Feds to snoop in newsrooms. What could go wrong?
In fifty years, some kid who will be my age now might regale his grandchildren with stories of things like a "free" press, and "free" speech. The wide-eyed kids will no doubt be entranced with these fairy tales and beg grandpa to tell them more about the days when the United States was a "free" country, with a written Constitution that meant something and "public servants" who served something more than political correctness.
Try this one on for size: The FCC has propsed sending "researchers" into newsrooms across the country to find out why stories impacting minorities aren't being reported.
The Obama administration is pushing forward with a Federal Communications Commission project that would send the nose of government researchers in newsrooms across the country - and First Amendment advocates want to know why.
The touted purpose of the plan is to "identify and understand the critical information needs of the American public, with special emphasis on vulnerable-disadvantaged populations," the FCC said, Fox News reported.
But at least one FCC commissioner, Ajit Pai, wrote an op-ed piece for the Wall Street Journal that suggested the notion was more aimed at giving government entities the ability to "grill reporters, editors and station owners about how they decide which stories to run."
Mr. Pai continued: "Everyone should agree on this: The government has no place pressuring media organizations into covering certain stories."
First Amendment and government watchdog organizations were quick to agree.
"The FCC seems unable to keep its hands off the news media for any extended period of time," said Jeffrey Eisenach, a visiting scholar with The American Enterprise Institute, to Fox News. "It's the same generic concern of needing a news nanny to make sure we're all well informed."
Among the questions to be studied: How news organizations select stories, and frequency with which broadcast outlets report on "critical information needs," Fox News reported.
The surveys will be voluntary - but Mr. Pai said the definition of voluntary can be rather subjective.
"Participation is voluntary - in theory," he wrote, in his op-ed to the Wall Street Journal. "[But] the FCC's queries may be hard for the broadcasters to ignore. They would be out of business without an FCC license."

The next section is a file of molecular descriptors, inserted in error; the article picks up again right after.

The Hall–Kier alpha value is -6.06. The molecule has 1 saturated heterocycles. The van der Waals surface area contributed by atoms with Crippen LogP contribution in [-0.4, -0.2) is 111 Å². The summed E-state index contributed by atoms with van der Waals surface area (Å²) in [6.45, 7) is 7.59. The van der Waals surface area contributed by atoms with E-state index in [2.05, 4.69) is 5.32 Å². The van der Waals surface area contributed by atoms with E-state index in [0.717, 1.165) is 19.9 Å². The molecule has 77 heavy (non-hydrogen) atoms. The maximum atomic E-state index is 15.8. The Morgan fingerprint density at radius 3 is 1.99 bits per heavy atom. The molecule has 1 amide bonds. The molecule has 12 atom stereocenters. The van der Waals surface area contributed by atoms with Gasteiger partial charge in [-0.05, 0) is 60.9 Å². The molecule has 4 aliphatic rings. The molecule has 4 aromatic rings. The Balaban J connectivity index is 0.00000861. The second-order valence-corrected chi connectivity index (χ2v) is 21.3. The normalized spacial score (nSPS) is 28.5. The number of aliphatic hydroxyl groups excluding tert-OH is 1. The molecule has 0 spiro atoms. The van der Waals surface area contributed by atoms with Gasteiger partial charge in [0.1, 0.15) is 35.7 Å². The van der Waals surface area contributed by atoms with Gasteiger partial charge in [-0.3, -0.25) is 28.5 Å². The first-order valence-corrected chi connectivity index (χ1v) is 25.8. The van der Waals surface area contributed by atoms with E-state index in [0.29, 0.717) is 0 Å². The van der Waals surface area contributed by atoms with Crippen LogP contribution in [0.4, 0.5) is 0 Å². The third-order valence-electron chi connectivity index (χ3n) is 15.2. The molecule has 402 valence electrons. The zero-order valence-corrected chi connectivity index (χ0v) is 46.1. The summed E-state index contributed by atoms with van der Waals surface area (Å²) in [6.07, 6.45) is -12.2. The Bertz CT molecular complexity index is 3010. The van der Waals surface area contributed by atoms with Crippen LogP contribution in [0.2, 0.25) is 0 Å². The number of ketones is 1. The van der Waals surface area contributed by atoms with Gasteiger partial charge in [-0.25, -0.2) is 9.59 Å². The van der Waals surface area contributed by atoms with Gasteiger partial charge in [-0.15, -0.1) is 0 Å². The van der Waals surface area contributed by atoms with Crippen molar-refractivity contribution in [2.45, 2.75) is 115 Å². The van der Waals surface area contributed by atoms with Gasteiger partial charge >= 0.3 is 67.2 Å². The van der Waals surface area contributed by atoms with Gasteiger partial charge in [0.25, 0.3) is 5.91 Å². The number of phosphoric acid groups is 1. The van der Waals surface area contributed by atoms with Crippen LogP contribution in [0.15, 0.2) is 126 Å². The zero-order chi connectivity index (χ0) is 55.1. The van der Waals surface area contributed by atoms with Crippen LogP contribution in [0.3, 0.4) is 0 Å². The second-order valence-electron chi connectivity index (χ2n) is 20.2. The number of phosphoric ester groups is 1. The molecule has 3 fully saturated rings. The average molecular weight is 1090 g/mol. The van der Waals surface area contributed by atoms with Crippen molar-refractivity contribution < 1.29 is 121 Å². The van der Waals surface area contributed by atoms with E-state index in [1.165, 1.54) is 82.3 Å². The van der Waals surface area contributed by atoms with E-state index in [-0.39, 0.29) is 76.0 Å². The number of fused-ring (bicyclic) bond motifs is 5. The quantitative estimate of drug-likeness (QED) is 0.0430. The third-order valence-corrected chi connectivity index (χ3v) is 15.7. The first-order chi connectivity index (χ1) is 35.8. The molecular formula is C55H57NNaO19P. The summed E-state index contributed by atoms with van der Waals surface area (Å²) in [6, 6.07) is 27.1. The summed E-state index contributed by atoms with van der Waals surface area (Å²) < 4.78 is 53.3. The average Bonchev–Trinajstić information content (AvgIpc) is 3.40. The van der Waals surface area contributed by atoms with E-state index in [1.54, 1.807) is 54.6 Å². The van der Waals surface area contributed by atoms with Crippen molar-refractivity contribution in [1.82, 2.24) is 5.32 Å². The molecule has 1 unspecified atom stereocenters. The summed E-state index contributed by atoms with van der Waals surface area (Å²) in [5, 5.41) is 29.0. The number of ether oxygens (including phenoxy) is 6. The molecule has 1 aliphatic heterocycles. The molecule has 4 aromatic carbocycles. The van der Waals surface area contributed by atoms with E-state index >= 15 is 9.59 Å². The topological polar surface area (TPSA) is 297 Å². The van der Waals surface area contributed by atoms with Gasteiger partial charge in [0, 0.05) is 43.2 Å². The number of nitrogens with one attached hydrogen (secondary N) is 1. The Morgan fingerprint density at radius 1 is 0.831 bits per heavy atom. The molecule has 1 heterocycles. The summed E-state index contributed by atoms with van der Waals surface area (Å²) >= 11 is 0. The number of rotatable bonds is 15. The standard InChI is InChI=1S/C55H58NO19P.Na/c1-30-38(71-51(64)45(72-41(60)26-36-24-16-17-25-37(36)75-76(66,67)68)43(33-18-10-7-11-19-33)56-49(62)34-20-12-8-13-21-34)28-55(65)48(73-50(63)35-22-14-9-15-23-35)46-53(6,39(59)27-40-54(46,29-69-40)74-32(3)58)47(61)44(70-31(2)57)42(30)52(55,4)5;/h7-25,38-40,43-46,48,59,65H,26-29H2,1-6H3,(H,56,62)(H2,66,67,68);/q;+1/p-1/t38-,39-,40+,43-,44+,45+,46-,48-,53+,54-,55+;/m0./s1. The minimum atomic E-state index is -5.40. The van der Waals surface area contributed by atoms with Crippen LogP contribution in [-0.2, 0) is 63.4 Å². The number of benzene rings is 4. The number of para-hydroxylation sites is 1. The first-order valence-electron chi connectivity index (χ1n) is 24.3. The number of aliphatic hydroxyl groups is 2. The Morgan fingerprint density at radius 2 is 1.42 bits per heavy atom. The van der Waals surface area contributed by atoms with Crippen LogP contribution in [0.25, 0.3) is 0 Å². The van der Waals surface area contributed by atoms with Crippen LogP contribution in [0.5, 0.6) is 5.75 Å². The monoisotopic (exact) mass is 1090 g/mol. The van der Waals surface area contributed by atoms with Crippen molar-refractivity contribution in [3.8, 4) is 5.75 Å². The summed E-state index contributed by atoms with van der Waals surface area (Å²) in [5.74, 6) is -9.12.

The project is reportedly due to kick off this spring in Columbia, S.C.
"This is an extremely troubling and dangerous development that represents the latest in an ongoing assault on the Constitution by the Obama administration," said Jay Sekulow, the chief counsel for the American Center for Law and Justice, in Fox News. "The federal government has no place attempting to control the media, using the unconstitutional actions of repressive regimes to squelch free speech."
The National Journal has some specifics that should make your hair stand on end:
The controversy stems from a study the agency plans to conduct on "critical information needs." The FCC is required by law to study ways to eliminate barriers to entry for small media businesses.
Among other things, the agency plans to ask TV journalists about their "news philosophy" and "the process by which stories are selected." The study will gather data on "perceived station bias" and "perceived responsiveness to underserved populations." The FCC also wants to examine how local TV stations cover "critical information" such as "economic opportunities" and the "environment."
In his op-ed, Pai described the FCC's proposal as sending "researchers to grill reporters, editors, and station owners about how they decide which stories to run."
Responding to the questions is entirely voluntary-although Pai suggested that stations will feel pressured to participate because they depend on FCC licenses to operate.
It sounds like the agency is preparing to impose something like a Fairness Doctrine on steroids. The bottom line being:
What the hell business is it of government how, when, why, who, and where a story is chosen for publication?
The Constitution - and the Bill of Rights - were written in plain English so that ordinary people could read and fully understand what their government would be allowed. These are "negative rights" - rights that forbid the government from taking certain actions such as to limit our right to speak, or to compel someone in a criminal case to be a witness against themselves, etc.
But the FCC wants to turn the negative right to free speech on its head, making it a "positive right" - rights that impose duties or obligations on others to provide goods or services, or to act in a certain way. It is a radical notion and should be nipped in the bud.
Even the left is uncomfortable with this idea of monitoring newsroom decisions. Congress should intervene to stop this aggressive move by the FCC to poke its nose in places it doesn't belong.